Alec Nevala-Lee

Thoughts on art, creativity, and the writing life.

Archive for September 6th, 2011

Adjusting The Adjustment Bureau

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Last week, my wife and I rented The Adjustment Bureau, a movie that, aside from its clunky title, seems to have a lot going for it: a cast that includes Matt Damon, Emily Blunt, and the great John Slattery; a talented screenwriter, George Nolfi, in his directorial debut; and a nifty premise, courtesy of Philip K. Dick. Apparently there’s a team of supernatural adjusters, taking the form of sinister men in hats, whose job is to make sure that the world proceeds according to “the plan,” as defined by an unseen Chairman. The adjusters make whatever changes are necessary to keep our lives on track, but encounter an unexpected problem when David Norris, a congressman running for Senate, accidentally falls in love with Elise Sellas, a dancer in New York, threatening to put both of their lives—and the future of the world, obviously—off course.

The resulting movie is reasonably enjoyable, but content to coast on the level of light fantasy, and in retrospect, it’s hard not to lament all the wasted potential. The questions the film implies but never answers are endless: Is there another adjustment bureau above the one we’ve seen, and so on ad infinitum? Can adjusters abuse the system to their own ends? Does a second team of adjusters work for Satan? Is it possible for a man like David to cleverly game the system? Why doesn’t David blame the adjustment bureau for the deaths of everyone in his family, which the bureau could have prevented? We’re told that the adjusters have trouble dealing with bodies of water—does this mean that we have more free will on boats, or small islands? Was 9/11 part of the plan? And why does the poster and tagline for The Adjustment Bureau look so much like the one for Michael Clayton?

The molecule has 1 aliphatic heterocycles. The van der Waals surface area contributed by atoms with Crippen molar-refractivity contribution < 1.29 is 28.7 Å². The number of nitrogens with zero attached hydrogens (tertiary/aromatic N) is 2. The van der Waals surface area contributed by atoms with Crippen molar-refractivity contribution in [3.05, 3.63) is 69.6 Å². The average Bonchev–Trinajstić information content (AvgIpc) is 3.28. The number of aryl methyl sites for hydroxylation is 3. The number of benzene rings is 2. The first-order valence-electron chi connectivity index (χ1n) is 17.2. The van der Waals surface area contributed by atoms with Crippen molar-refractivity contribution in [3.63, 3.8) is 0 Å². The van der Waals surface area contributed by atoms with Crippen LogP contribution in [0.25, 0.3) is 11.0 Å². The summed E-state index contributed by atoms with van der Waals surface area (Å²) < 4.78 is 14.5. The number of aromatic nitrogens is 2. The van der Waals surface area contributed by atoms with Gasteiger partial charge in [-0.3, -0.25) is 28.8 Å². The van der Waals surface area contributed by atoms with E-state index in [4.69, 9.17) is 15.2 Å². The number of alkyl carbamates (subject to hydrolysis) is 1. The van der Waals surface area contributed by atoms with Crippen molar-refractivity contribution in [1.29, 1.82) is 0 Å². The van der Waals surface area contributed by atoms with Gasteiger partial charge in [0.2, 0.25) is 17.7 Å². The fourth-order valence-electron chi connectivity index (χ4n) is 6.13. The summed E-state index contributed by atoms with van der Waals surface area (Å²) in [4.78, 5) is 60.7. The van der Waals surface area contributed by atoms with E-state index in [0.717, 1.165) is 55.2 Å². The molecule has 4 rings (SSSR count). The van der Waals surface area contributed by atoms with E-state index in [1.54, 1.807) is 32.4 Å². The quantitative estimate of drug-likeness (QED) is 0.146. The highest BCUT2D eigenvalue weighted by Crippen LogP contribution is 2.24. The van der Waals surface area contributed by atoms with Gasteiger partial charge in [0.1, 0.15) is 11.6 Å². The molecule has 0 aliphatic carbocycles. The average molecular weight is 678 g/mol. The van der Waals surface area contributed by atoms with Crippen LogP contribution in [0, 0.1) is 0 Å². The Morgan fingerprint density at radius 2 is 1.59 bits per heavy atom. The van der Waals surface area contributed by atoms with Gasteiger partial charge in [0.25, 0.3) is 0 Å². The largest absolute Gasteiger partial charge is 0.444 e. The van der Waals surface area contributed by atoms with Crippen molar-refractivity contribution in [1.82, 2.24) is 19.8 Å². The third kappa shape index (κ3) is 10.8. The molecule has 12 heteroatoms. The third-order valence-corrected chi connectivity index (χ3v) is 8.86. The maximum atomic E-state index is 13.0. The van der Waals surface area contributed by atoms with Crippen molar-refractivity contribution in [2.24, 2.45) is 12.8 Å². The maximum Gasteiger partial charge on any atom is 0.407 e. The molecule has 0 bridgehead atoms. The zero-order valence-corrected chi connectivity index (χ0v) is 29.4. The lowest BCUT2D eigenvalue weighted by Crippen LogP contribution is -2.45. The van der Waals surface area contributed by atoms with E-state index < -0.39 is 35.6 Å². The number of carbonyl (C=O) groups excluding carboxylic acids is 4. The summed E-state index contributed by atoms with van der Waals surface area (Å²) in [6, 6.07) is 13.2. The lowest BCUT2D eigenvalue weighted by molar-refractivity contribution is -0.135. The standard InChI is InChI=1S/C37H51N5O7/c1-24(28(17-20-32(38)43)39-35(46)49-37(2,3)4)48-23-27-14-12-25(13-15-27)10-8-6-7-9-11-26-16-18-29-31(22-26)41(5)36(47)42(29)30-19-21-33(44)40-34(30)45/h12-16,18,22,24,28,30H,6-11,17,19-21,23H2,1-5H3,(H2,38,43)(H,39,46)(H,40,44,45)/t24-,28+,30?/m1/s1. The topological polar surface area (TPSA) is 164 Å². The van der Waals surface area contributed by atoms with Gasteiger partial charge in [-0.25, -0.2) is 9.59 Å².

These may seem like nitpicky questions, but part of the pleasure of speculative fiction comes from the author’s exploration of the implications of his premise. A movie like Being John Malkovich isn’t content just to show us a portal into a famous actor’s brain—it also asks what would happen if Malkovich entered his own portal, or tried to push invaders down into his subconscious. Inception didn’t just give us its characters entering a dream, or a dream within a dream, but five levels of dreams, and cheerfully exploited the paradoxes of time dilation and our notions of dreams vs. reality. And perhaps most relevantly, Minority Report, also a mainstream action movie based on a story by Philip K. Dick, began by telling us the rules of precrime, then showed us how a smart individual could subvert the system, resulting in a surprisingly satisfying mystery. These films began with a great premise and drilled deeper, while The Adjustment Bureau is content to skate along the surface.

Part of the problem is that with the film’s biggest star playing David, the movie naturally gravitates toward the love story, which is much less compelling than the workings of the bureau itself. (If Damon had signed on to play one of the adjusters instead, we might have gotten a much more intriguing film.) As it stands, the central story could have been a great first act for a more ambitious movie, but taken on its own, it’s a little thin, and also thematically unsatisfying. The Adjustment Bureau knows that it needs a hero with a grand destiny that will go unfulfilled if he doesn’t agree to the plan, so it turns David into a future President of the United States. Fine—a movie doesn’t need to be subtle. But in the process, it reduces Elise to a character who is defined entirely by the impact she has on her more important male counterpart’s life. It would have been more interesting, perhaps, to get to the end and discover that Elise, not David, was the one whose life was truly important to the balance of the universe. But that’s more ingenuity, alas, than The Adjustment Bureau seems willing to expend.

Written by nevalalee

September 6, 2011 at 8:54 am

Quote of the Day

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Written by nevalalee

September 6, 2011 at 7:18 am

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